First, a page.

To fully leverage the capability of containers when developing and running enterprise-quality applications, ensure your environment is supported by tools that allow containers to be:
Created as discrete microservices that can be connected to other containerized, and non-containerized, services. For example, you might want to join your application with a database or attach a monitoring application to it.
Resilient, so if a server crashes or needs to go down for maintenance or to be decommissioned, containers can start on another machine.
Automated to pick up code changes automatically and then start and deploy new versions of themselves.
Scaled up, or replicated, to have more instances serving clients as demand increases and then spun down to fewer instances as demand declines.
Run in different ways, depending on the type of application. For example, one application might run once a month to produce a report and then exit. Another application might need to run constantly and be highly available to clients.
Managed so you can watch the state of your application and react when something goes wrong.
Containers’ widespread acceptance, and the resulting requirements for tools and methods to make them enterprise-ready, resulted in many options for them.
The rest of this section explains options for assets you can create when you build and deploy containerized Kubernetes applications in OpenShift Container Platform. It also describes which approaches you might use for different kinds of applications and development requirements.
You can approach application development with containers in many ways, and different approaches might be more appropriate for different situations. To illustrate some of this variety, the series of approaches that is presented starts with developing a single container and ultimately deploys that container as a mission-critical application for a large enterprise. These approaches show different tools, formats, and methods that you can employ with containerized application development. This topic describes:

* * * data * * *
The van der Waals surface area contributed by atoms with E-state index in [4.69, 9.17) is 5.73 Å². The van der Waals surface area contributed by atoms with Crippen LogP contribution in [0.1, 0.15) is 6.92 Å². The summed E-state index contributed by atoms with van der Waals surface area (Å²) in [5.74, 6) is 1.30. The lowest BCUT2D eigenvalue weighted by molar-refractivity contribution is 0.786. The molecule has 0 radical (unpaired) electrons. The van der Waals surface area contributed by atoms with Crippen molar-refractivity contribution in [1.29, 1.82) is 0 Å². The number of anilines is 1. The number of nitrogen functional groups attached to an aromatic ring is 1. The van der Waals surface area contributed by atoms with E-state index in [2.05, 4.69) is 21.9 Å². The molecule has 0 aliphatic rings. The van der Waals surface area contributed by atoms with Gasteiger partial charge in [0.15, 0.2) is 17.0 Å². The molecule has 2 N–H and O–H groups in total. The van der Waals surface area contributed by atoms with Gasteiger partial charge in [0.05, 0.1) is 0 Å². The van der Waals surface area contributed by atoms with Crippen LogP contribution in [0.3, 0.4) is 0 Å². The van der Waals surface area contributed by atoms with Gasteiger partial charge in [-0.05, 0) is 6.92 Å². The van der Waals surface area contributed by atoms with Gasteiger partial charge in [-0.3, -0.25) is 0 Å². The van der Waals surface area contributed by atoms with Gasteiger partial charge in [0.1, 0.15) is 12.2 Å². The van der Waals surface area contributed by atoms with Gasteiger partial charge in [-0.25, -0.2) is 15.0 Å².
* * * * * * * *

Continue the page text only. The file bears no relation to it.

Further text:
Building a simple container and storing it in a registry
Creating a Kubernetes manifest and saving it to a Git repository
Making an Operator to share your application with others
You have an idea for an application and you want to containerize it.
First you require a tool for building a container, like buildah or docker, and a file that describes what goes in your container, which is typically a Dockerfile.
Next, you require a location to push the resulting container image so you can pull it to run anywhere you want it to run. This location is a container registry.
Some examples of each of these components are installed by default on most Linux operating systems, except for the Dockerfile, which you provide yourself.
The following diagram displays the process of building and pushing an image: